Through Assembly Bills (AB) 2826 and 2949, California lawmakers demonstrated a concerted effort to make the interdistrict transfer process more accessible to families, as well as provide additional protections to students of military families, who are often subject to frequent school changes.Assembly Bill 2826 - Pupil Enrollment: Interdistrict Attendance
AB 2826 strives to make the interdistrict transfer process more transparent and timely for families. Under the new law, which amends Education Code sections 46600 et seq., school districts have the following obligations starting on January 1, 2019:
- Post the district's interdistrict transfer procedures on the district's website, including:
- A link to the district's policies on interdistrict transfers;
- The date when the district will accept and process requests for the subsequent school year;
- The reasons for approval or denial of a request;
- Any information or documents that must be submitted as supporting evidence in a request;
- If applicable, the process and timelines by which a denial may be appealed within the school district;
- Notice that failure to adhere to timelines will be deemed an abandonment of the request;
- The conditions for when an existing permit may be revoked or rescinded; and
- Applicable timelines for processing a request, including those set out below.
Assembly Bill 2949 - Pupil Residency: Pupils of Military Families:
- Process Interdistrict Transfer Requests as follows:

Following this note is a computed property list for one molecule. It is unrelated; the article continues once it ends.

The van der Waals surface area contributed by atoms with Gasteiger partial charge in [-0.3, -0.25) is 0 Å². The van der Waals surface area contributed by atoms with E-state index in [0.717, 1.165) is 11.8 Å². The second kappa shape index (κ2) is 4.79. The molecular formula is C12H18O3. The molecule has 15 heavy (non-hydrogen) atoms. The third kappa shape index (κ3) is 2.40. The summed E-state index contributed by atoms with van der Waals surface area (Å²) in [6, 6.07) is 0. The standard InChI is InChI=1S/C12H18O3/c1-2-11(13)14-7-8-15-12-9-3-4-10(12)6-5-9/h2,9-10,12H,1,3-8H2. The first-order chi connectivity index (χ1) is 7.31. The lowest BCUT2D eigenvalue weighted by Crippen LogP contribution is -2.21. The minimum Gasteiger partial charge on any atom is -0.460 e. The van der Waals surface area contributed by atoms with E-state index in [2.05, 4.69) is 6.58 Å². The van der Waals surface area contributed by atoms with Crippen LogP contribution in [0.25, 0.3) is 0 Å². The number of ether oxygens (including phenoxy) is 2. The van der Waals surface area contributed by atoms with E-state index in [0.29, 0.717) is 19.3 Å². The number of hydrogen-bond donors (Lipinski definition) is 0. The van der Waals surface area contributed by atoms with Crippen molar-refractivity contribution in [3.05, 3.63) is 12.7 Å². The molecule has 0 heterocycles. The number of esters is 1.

- Notify the parent submitting a current year request of its final decision within 30 calendar days of receipt;
- Notify the parent submitting a future year request of its decision as soon as possible, but no later than 14 days after the start of the instruction in the school year for which the transfer is sought;
- Provide written notice of the parents' right to appeal to the county board of education within 30 calendar days from the final date of a denial;
- Provisionally admit students to a requested district, based on their evidence that a final decision is pending with a district of residence, proposed district, or county board of education.
Existing law provides an exception to the residency requirements for a student whose parent is transferred to or is pending transfer to a military installation within the state while on active military duty pursuant to an official military order. AB 2949 adds section 48204.6 to the Education Code to require a local educational agency to permit a student who meets certain criteria to continue attending the student's "school of origin" during that school year, regardless of any change of residence of the military family. If the student's status changes due to end of military service, then the student is allowed to stay in the school of origin for the remainder of the academic year if he or she is between grades 1-8, or through graduation if the student is enrolled in high school. The new law effectively mirrors the laws related to protecting foster youth and homeless children, who are also susceptible to frequent school changes.Takeaways
By January 1, 2019, school districts must post the required interdistrict transfer policies and information on their website. School districts must also ensure compliance with the new response timelines and notice of parent's right to appeal a transfer denial.
Local educational agencies must permit students of military families to continue to attend their schools of origin, despite changes in residence and changes in military status. Local educational agencies may seek appropriate reimbursement to comply with these provisions, consistent with the state's rules of reimbursement for mandated costs.
If you have any questions about AB 2826 or 2949 or about laws applicable to local educational agencies in general, please contact the authors of this Client News Brief or an attorney at one of our eight offices
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